Timequest: 12 Out of 12 Treasures   2 comments

Thanks to comments from Matt and Voltgloss I trudged my way to victory.

My key sticking point was missing one of the game’s invisible norms.

From the Museum of Computer Adventure Games.

Navigation in Scott Adams-inspired games is often not just by compass directions, but by “GO LOCATION”.

I’M STANDING ON A DIRT ROAD. VISIBLE ITEMS:

MARBLE BUILDING. STREAM.

SOME OBVIOUS EXITS ARE: WEST

For the room above, while you can just type WEST, GO BUILDING and GO STREAM are also possible. The game uses this relatively extensively, and it seemed like the norm was that whenever a location was enterable, it would always be mentioned as a separate object (as opposed to implied by the location line).

This was a false assumption.

I AM STANDING OUTSIDE OF A MOUNTAIN. VISIBLE ITEMS:

STRANGE MACHINE.

SOME OBVIOUS EXITS ARE: SOUTH EAST.

By the description above it looks like east and south are the only exits (if you try to GO MACHINE the game gives the explicit syntax GET ON). However, you can GO MOUNTAIN.

I suspect the author didn’t even think this was really a “puzzle”; one of the items you find up the mountain is a book. The book hints that TURN ON and TURN OFF are syntax for the flashlight and that spinning the brass ring (the one in inventory from the start of the game) could make something interesting happen. If you haven’t found the book, you’re almost guaranteed to run across the flashlight and try to use it. Why would you put a parser hint for the flashlight in the book if you didn’t expect it to be read first?

Invisible norms still haunt pretty much every videogame genre, but to stick with adventure games, consider the norm where the main player has items in their inventory that go unmentioned until INVENTORY is typed. I think most modern authors would not consider that aspect a puzzle, yet it is something players could clearly get stuck on.

I found the remainder of the game fairly satisfying, so if you’re interested, now is the time to veer away before I spoil the rest of the game.

The mountain also had a jade buddha treasure and a glove.

This was enough the make the rest of the game go smoothly. The glove I immediately knew was used to pick up the diseased raccoon, which I fed to the lion blocking the cave. This led me to a waterfall (hiding some coins) and a slab.

The SPIN RING worked at a the slab to teleport. Then I was frozen instantly, but already had a coat for that problem.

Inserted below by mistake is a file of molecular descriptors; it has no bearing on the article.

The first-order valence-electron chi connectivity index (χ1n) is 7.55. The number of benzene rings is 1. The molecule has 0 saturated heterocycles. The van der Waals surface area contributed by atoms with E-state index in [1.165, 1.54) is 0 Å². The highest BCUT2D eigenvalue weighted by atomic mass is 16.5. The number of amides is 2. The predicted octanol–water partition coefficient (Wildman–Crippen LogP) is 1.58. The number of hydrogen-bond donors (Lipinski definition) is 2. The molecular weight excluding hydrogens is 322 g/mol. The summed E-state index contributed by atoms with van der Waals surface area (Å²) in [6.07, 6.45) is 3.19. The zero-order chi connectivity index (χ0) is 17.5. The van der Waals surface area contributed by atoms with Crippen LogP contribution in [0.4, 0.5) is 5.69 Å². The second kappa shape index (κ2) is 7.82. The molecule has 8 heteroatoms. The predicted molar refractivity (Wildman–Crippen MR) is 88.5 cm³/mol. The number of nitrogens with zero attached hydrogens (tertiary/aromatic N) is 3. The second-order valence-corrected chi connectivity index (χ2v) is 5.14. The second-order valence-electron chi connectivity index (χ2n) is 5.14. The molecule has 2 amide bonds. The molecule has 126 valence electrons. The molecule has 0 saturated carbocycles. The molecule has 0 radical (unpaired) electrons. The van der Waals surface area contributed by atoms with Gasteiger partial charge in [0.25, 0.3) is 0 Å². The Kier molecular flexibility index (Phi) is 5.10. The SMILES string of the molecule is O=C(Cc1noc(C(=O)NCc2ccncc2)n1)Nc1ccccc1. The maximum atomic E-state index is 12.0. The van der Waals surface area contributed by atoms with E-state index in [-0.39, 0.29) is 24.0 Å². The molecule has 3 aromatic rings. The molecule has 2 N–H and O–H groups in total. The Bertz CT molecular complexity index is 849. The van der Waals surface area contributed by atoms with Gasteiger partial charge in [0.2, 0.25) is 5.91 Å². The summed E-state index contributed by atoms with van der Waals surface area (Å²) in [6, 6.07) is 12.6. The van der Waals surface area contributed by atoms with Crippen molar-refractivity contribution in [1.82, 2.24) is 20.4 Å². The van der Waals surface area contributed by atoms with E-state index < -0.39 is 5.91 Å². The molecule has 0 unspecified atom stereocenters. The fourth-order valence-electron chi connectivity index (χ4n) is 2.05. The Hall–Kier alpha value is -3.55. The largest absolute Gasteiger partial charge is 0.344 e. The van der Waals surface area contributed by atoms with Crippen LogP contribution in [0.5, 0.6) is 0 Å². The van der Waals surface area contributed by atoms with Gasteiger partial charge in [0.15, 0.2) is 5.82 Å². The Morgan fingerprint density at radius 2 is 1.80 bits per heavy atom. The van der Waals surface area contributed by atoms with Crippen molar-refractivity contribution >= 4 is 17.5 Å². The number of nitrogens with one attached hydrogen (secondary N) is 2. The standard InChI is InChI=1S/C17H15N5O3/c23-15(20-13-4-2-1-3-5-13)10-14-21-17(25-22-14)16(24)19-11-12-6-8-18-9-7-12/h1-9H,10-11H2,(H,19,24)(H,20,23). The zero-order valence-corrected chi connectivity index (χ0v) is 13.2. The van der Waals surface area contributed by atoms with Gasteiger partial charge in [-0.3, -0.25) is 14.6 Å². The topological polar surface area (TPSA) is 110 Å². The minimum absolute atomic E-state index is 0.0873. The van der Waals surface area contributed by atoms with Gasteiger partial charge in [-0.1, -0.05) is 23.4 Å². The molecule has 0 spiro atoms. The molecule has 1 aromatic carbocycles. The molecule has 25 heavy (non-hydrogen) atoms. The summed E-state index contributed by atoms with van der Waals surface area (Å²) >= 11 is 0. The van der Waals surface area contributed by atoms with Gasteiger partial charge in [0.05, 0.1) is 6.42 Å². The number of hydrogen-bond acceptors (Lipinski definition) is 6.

I ran across the only live human in the game. For time travel in 1235, most games would visit some European area. (I’m not sure how aware people in 1981 were of the word “eskimo” being offensive.)

The spear (from the screen above) was sufficient to kill the angry mole I was stuck on last time. Additionally, the ring/slab combination also worked in the future to get me to a computer room.

This led to a few more treasures, and victory.

So: was this really a time travel game?

Genuinely, I wonder what the author was thinking: as I’ve already mentioned, the compartmentalization of time zones made for a good structural organization, but in the end I was dealing more with teleportation than time travel. The far-future computer device uses a reel of tape; one of the treasures is some TECHNICAL MANUALS and the only other gizmo is one that turns sand into a copper bar (Which is sort of impressive but not something I’d time travel for).

The cover (from my last post) suggests some sort of wild trip to the far future, with an odd creature in the center, and this game had none of that. Maybe this was somehow a well-planned enough time travel trip that the protagonist knew not to meddle with areas containing people (paradoxes, etc.) I did enjoy myself, but it was curious to play in a genre that lacked nearly all the elements of said genre.

Posted September 24, 2020 by Jason Dyer in Interactive Fiction

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2 responses to “Timequest: 12 Out of 12 Treasures

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  1. So, can we say that in 1981 text games started to be actually playable?

    • Assuming you mean commercial games, we have had Zork I and Local Call for Death, which are perfectly playable.

      I think we could say there is a creeping encroachment of professionalism in some quarters; none of the Programmer’s Guild content from 1981 has been as sloppy as Temple of the Sun. There has been both junk and junk in 1981, and Demon’s Forge circa 1981 was pretty bad, but the publishers that have had experience are starting to get their act together.

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